When Eva Braun met Hitler in Munich, in the fall of 1929, the Bavarian capital was already fast in the grip of the Nazi Party. Since the NSDAP’s reestablishment in 1925, the number of Party members had more than tripled and it was no longer merely one of many Populist-nationalist movements: it had won the field from all rivals in only four years. It put forward candidates in Landtag elections throughout Germany and had achieved its first successes. But even though Hitler, the Party’s leader and most successful hatemonger, had already received nationwide attention, appearing before a crowd of sixteen thousand people for the first time in Berlin, on November 16, 1928, his base of power remained Munich. There, in his favorite city, he had been an attraction for years. Every week he filled beer halls such as the Hofbr?uhaus with thousands of listeners. In addition, the fourth convention of the NSDAP, in Nuremberg on August 1–4, 1929, was his first successful propaganda spectacle, one that would soon be followed by many more.1
A City of Extremes
Why were the National Socialists so successful in Bavaria? After Germany’s defeat in World War I, what was it there that provided such a fertile breeding ground for nationalism and antidemocratic and anti-Semitic ideologies? One explanation is the way that radical political transformations were set in motion and carried out in the Kingdom of Bavaria during the final phase of the war. As is well known, the German Revolution of 1918–1919, or November Revolution, started in the Bavarian capital, Munich. It lasted longer and was more radical there than anywhere else in Germany. Even before the end of hostilities—on November 7, 1918, four days before the armistice was officially signed in a railroad car near the northern French city of Compi?gne—exhaustion with the war, destitution, and the accompanying political radicalization had resulted in a speedy end to the centuries-old Bavarian Wittelsbach monarchy. King Ludwig III fled Munich after a mass rally led by Kurt Eisner, a Jewish journalist and radical socialist, two days before the fall of Kaiser Wilhelm II in Berlin and the abolition of the monarchy in the whole German Empire. For members of the radical right in Munich, this sequence of events gave rise to the so-called Dolchstoss Legend, the fabrication according to which Jews and Communists had “betrayed” their own country with a “stab in the back” and caused Germany to lose the war. Nazi propaganda would make successful use of this legend against “Jewish Bolshevism” a few years later.2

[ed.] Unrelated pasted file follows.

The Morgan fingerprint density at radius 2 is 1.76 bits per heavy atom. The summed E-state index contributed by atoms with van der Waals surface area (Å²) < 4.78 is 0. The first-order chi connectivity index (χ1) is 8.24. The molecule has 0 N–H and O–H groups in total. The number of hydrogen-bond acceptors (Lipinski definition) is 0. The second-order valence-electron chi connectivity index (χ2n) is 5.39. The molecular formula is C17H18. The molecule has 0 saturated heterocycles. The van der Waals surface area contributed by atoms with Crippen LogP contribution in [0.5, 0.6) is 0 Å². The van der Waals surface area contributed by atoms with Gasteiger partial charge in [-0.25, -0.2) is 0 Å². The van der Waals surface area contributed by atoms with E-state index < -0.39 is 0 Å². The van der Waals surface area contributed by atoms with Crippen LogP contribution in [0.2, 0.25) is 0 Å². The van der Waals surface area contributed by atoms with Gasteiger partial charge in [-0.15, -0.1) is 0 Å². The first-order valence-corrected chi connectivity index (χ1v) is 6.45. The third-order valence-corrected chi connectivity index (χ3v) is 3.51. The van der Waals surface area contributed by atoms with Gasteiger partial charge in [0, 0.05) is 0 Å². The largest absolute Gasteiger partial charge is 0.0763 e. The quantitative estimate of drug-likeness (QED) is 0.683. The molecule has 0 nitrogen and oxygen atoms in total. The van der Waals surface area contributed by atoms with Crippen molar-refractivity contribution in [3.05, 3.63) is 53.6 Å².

A provisional revolutionary government, under Eisner, took power and declared itself the “Free Republic of Bavaria” and the “Democratic Social Republic of Bavaria,” with the motto “Long live peace! Down with the royal family!” Eisner took over the leadership of the hastily formed Council of Workers, Soldiers, and Farmers. However, after having, in Eisner’s words, “swept away the old junk of the Wittelsbach kings,” the new government proved to be completely incompetent.3 Agrarian reform plans on the Soviet model were not in fact a suitable way to solve the economic and social problems affecting Bavaria. In addition, Eisner himself, who imagined a “society of spirits” and saw himself as representing a new, pacifist Germany, was utterly unsuited to be a politician. His revolutionary comrades—described by the German historian Hagen Schulze as “literati, chansonneurs, con artists, and psychopaths, without exception”—hardly presented a better picture.4 Eisner’s radical-left government was therefore diametrically opposed to the mostly conservative population, especially in rural areas. Yet the representatives of the upper middle class, too, generally disliked Eisner’s regime. Thomas Mann, for instance, as early as November 8, 1918, came to the conclusion that Munich—and Bavaria as a whole—was now “governed by Jewish scribblers,” “racketeer[s],” “profiteer[s]” and “Jew-boy[s].” He wondered, “how long will the city put up with that?”5